We’ll review the current points situation for each series below, but wanted to remind Road To Indy fans that the points on offer are increased for the all oval races.

Road To Indy Presented by Cooper Tires oval points chart

1 45 10 17 19 4
2 38 11 15 20+ 2
3 33 12 14
4 29 13 12
5 26 14 11
6 23 15 9
7 21 16 8
8 20 17 6
9 18 18 5

The middle rung on the Road To Indy Presented by Cooper Tires, the Indy Pro 2000 series, heads to the 0.686-mile Lucas Oil Raceway oval for the 11th time since 2010. The Cooper Tires Freedom 90 is the first of two ovals the Indy Pro 2000 Championship Presented by Cooper Tires series will visit in 2021.

Five different teams – Andretti Autosport (3 wins), Exclusive Autosport (2 wins), Juncos Racing (2 wins), Team Pelfrey (2 wins) and Legacy Autosport (1 win) – have collected victories at Lucas Oil Raceway.

Only twice in ten seasons has the Indy Pro 2000 race winner gone on to also claim the championship. Conor Daly in 2010 and Matthew Brabham in 2013 won on the Lucas Oil Raceway Oval while also winning the advancement scholarship.

Indy Pro 2000/Pro Mazda/Star Mazda winners at Lucas Oil Raceway

2020 Kody Swanson Legacy Autosport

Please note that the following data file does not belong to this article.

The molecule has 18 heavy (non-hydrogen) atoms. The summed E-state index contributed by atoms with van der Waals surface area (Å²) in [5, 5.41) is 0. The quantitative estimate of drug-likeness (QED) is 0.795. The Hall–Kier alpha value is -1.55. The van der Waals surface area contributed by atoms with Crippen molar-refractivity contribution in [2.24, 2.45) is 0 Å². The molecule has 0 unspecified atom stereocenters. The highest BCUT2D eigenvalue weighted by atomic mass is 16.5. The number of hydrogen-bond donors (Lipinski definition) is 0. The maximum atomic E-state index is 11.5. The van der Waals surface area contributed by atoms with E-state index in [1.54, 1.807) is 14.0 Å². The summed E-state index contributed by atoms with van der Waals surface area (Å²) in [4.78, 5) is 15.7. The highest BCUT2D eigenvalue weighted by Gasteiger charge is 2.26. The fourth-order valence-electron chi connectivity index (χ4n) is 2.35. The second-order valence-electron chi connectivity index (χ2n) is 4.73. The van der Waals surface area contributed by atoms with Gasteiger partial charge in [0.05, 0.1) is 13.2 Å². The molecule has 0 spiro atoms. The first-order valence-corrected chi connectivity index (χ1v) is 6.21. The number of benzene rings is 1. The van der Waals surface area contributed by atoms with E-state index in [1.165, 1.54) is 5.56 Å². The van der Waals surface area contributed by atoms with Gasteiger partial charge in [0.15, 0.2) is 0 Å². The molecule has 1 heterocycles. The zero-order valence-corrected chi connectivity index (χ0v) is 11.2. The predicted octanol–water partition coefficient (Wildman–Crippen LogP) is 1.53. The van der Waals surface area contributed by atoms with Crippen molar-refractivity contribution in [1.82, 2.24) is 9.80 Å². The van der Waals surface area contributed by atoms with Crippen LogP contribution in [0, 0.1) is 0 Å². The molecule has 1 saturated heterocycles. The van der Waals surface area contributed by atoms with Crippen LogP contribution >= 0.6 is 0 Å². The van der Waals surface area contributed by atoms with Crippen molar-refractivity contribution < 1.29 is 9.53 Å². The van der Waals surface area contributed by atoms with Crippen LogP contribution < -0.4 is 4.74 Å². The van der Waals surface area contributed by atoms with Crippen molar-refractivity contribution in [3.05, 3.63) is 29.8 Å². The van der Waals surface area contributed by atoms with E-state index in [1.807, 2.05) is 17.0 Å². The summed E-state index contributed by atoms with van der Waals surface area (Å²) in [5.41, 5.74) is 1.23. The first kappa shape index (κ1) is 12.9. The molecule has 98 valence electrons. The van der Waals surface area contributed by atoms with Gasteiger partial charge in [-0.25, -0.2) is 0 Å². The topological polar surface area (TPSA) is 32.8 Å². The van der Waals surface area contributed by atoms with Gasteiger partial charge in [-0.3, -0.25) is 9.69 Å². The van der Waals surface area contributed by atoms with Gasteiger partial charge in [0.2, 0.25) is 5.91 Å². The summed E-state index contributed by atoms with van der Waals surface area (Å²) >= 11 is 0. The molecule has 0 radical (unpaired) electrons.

2019 Danial Frost Exclusive Autosport
2018 Parker Thompson Exclusive Autosport
2016 Patricio O’Ward Team Pelfrey
2015 Weiron Tan Andretti Autosport
2014 Garrett Grist Andretti Autosport
2013 Matthew Brabham Andretti Autosport
2012 Connor De Phillippi Juncos Racing
2011 Connor De Phillippi Team Pelfrey
2010 Conor Daly Juncos Racing

Juncos Racing’s Conor Daly celebrates an Indy Pro 2000 (Star Mazda) win at Lucas Oil Raceway (Photo Courtesy Of Andersen Promotions)

Championship fight

A pair of USF2000 champions – Braden Eves (2019) and Christian Rasmussen (2020) are currently separated by only three points with just over one-third of the season’s points distributed. On the line is a $718,065 scholarship and a seat in Indy Lights, one step closer to the NTT INDYCAR SERIES.

Exclusive Autosport sophomore Eves has been the model of consistency this season, with his average starting and finishing spots being an identical 2.7, with both being the series best.